All posts filed under: Recovering the Self

Breaking Cycles | Lenée Voss

Content note: depression, suicidality, self-harm, sexual trauma Ever since I was about seven or eight years old, I’ve struggled with being present in my own body. To such an extent that I developed dermatillomania, or skin picking disorder (SPD). I experienced sexual trauma at an early age and have struggled to be in my body consistently since childhood. In clinical terms, this means I frequently experience dissociation, which is a detachment from my body and/or my emotions. Dissociation isn’t something you can control unless you know its symptoms, associated behaviors, and outcomes. Imagine being a little “spacy,” talkative kid who moves ahead in most of her schoolwork so she can daydream during class. Think about what it might feel like as an anxious, bright kid with performance anxiety, to be in such distress that you hurt yourself to bring yourself back down to earth. That’s what I carry. Every day. To carry trauma and not connect it your behavior, memory, or self-image falls under the category of what Ruth King, M.A. calls the mind/body split …

Unseen and Unheard: the fight for autonomy as a medical patient

“Let me ask you, Ms. Voss: how do you feel about having children?” After a certain point, I learned the answer to this question didn’t matter. The doctors: a succession of gynecologists and primary care physicians looked at my fat, Black self and didn’t believe that I knew what I wanted and needed. “At 37, you can still have a baby.” exclaimed the gynecologist whose biggest concern was whether her paleo diet handout made its way into my purse before I left our consultation. I had scheduled an appointment with her because of suspected endometriosis, PCOS, or fibroids. My symptoms were consistent with all three conditions. I initiated our conversation by suggesting a hysterectomy to stop the unbearable bleeding and pain. She scream-laughed as if she’d just heard something preposterous. “You can’t just demand a hysterectomy! We have to run tests, get imaging, a diagnosis, and even then, you can still have babies!” I sighed, resigning myself to being unseen. Though it was her job to facilitate the care of my body, this brand of …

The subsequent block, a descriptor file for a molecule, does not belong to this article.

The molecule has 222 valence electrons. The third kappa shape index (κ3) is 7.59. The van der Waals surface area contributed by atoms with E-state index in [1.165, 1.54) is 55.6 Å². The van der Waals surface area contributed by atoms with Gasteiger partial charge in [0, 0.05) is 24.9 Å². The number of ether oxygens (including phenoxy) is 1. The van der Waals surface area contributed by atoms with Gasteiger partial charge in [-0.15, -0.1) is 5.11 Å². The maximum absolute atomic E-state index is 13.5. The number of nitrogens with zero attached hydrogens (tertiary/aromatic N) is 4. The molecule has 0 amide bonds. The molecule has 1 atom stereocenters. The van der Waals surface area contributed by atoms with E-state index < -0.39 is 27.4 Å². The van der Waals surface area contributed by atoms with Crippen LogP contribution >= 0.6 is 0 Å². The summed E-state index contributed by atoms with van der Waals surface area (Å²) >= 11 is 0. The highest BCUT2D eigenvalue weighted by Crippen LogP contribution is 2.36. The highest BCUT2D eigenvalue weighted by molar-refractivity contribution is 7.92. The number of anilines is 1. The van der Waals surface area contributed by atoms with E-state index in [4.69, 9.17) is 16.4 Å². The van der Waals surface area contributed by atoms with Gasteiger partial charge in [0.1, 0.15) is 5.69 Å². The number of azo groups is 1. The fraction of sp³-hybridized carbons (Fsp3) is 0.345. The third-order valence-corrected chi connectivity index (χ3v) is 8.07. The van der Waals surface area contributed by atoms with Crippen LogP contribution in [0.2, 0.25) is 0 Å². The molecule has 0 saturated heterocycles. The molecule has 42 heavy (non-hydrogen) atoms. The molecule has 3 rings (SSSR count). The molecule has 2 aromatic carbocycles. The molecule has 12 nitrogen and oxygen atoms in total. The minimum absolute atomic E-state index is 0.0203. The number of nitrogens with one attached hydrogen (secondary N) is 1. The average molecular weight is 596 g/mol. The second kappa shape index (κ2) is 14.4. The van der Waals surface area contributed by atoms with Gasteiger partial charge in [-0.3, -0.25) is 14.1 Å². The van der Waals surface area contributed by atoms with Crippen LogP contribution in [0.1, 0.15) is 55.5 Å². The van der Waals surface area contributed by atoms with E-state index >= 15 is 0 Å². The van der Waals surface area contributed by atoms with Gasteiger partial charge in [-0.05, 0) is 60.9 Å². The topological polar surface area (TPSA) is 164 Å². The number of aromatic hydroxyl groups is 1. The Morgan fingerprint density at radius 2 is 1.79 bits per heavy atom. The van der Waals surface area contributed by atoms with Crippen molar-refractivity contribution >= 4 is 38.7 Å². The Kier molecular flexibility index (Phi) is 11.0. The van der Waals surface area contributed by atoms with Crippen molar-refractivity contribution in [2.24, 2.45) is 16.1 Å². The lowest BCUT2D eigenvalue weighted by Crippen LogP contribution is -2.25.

The Best Parts

The first time I fell in love with someone, I disappeared into him. I was nearly 21 and eager to be desired, ready to prove my worth by pretending to be straight and monogamous. The relationship was my pet project, my proof that I could be in a successful relationship. I sought to be in a relationship different from that of my parents, who had been separated since I was four years old. My boyfriend was anxious, sometimes meek, and often escapist. I expended much energy nurturing him, trying to make him into the person I should have been dating. The partner my mother never had. Proof that I knew what I was doing. I got pregnant, because that’s what happens when you want the social capital more than you want the other person (or yourself, even). He, reality averse and seeking my approval, said we’d figure it out. We? We had about 30 college credits between the two of us. We didn’t have our own place — I lived with my mom, and he …